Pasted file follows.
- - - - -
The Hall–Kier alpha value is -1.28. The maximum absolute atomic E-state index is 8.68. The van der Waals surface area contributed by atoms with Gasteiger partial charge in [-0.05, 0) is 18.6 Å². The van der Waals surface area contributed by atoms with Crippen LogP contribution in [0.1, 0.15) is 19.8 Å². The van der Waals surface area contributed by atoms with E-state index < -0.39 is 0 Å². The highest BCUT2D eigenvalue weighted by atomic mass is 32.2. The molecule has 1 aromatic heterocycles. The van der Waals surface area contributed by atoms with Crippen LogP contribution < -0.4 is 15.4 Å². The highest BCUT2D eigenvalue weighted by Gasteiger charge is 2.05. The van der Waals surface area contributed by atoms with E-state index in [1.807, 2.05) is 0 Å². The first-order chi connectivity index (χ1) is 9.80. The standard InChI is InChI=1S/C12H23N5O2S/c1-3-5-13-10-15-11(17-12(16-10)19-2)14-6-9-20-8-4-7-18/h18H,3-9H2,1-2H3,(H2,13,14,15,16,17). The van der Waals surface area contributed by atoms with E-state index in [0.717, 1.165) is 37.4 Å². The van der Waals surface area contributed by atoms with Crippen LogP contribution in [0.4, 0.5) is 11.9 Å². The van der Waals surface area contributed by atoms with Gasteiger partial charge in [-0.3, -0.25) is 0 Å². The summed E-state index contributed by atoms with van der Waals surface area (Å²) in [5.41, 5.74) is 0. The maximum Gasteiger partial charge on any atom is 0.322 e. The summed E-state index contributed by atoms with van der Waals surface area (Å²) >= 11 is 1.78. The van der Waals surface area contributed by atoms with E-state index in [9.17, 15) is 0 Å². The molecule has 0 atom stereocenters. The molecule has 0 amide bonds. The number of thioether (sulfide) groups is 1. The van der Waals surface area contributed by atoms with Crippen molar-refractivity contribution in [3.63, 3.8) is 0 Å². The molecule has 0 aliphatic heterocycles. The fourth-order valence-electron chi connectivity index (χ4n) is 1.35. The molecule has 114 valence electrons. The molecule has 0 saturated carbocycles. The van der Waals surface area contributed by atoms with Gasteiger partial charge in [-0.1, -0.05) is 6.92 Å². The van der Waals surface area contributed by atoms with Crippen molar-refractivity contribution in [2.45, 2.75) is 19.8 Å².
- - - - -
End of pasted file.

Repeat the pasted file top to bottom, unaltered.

The Hall–Kier alpha value is -1.28. The maximum absolute atomic E-state index is 8.68. The van der Waals surface area contributed by atoms with Gasteiger partial charge in [-0.05, 0) is 18.6 Å². The van der Waals surface area contributed by atoms with Crippen LogP contribution in [0.1, 0.15) is 19.8 Å². The van der Waals surface area contributed by atoms with E-state index < -0.39 is 0 Å². The highest BCUT2D eigenvalue weighted by atomic mass is 32.2. The molecule has 1 aromatic heterocycles. The van der Waals surface area contributed by atoms with Crippen LogP contribution < -0.4 is 15.4 Å². The highest BCUT2D eigenvalue weighted by Gasteiger charge is 2.05. The van der Waals surface area contributed by atoms with E-state index in [1.807, 2.05) is 0 Å². The first-order chi connectivity index (χ1) is 9.80. The standard InChI is InChI=1S/C12H23N5O2S/c1-3-5-13-10-15-11(17-12(16-10)19-2)14-6-9-20-8-4-7-18/h18H,3-9H2,1-2H3,(H2,13,14,15,16,17). The van der Waals surface area contributed by atoms with E-state index in [0.717, 1.165) is 37.4 Å². The van der Waals surface area contributed by atoms with Crippen LogP contribution in [0.4, 0.5) is 11.9 Å². The van der Waals surface area contributed by atoms with Gasteiger partial charge in [-0.3, -0.25) is 0 Å². The summed E-state index contributed by atoms with van der Waals surface area (Å²) in [5.41, 5.74) is 0. The maximum Gasteiger partial charge on any atom is 0.322 e. The summed E-state index contributed by atoms with van der Waals surface area (Å²) >= 11 is 1.78. The van der Waals surface area contributed by atoms with E-state index in [9.17, 15) is 0 Å². The molecule has 0 atom stereocenters. The molecule has 0 amide bonds. The number of thioether (sulfide) groups is 1. The van der Waals surface area contributed by atoms with Crippen molar-refractivity contribution in [3.63, 3.8) is 0 Å². The molecule has 0 aliphatic heterocycles. The fourth-order valence-electron chi connectivity index (χ4n) is 1.35. The molecule has 114 valence electrons. The molecule has 0 saturated carbocycles. The van der Waals surface area contributed by atoms with Gasteiger partial charge in [-0.1, -0.05) is 6.92 Å². The van der Waals surface area contributed by atoms with Crippen molar-refractivity contribution in [2.45, 2.75) is 19.8 Å².